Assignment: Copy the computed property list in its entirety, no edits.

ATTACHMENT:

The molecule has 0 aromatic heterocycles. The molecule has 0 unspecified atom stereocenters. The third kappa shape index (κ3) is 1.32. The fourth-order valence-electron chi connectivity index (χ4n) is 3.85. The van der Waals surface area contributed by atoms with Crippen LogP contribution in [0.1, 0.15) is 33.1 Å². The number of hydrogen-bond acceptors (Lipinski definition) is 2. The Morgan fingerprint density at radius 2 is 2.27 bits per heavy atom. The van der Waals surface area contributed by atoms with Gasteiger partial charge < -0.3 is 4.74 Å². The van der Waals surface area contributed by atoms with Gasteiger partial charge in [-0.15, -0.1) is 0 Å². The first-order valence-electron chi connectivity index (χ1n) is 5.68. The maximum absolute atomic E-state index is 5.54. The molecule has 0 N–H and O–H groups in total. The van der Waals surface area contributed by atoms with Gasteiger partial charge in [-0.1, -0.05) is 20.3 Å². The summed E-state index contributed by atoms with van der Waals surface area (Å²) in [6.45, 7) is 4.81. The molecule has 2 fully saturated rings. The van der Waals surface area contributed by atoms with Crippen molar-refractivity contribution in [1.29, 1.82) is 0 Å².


The molecule has 0 aromatic heterocycles. The molecule has 0 unspecified atom stereocenters. The third kappa shape index (κ3) is 1.32. The fourth-order valence-electron chi connectivity index (χ4n) is 3.85. The van der Waals surface area contributed by atoms with Crippen LogP contribution in [0.1, 0.15) is 33.1 Å². The number of hydrogen-bond acceptors (Lipinski definition) is 2. The Morgan fingerprint density at radius 2 is 2.27 bits per heavy atom. The van der Waals surface area contributed by atoms with Gasteiger partial charge < -0.3 is 4.74 Å². The van der Waals surface area contributed by atoms with Gasteiger partial charge in [-0.15, -0.1) is 0 Å². The first-order valence-electron chi connectivity index (χ1n) is 5.68. The maximum absolute atomic E-state index is 5.54. The molecule has 0 N–H and O–H groups in total. The van der Waals surface area contributed by atoms with Gasteiger partial charge in [-0.1, -0.05) is 20.3 Å². The summed E-state index contributed by atoms with van der Waals surface area (Å²) in [6.45, 7) is 4.81. The molecule has 2 fully saturated rings. The van der Waals surface area contributed by atoms with Crippen molar-refractivity contribution in [1.29, 1.82) is 0 Å².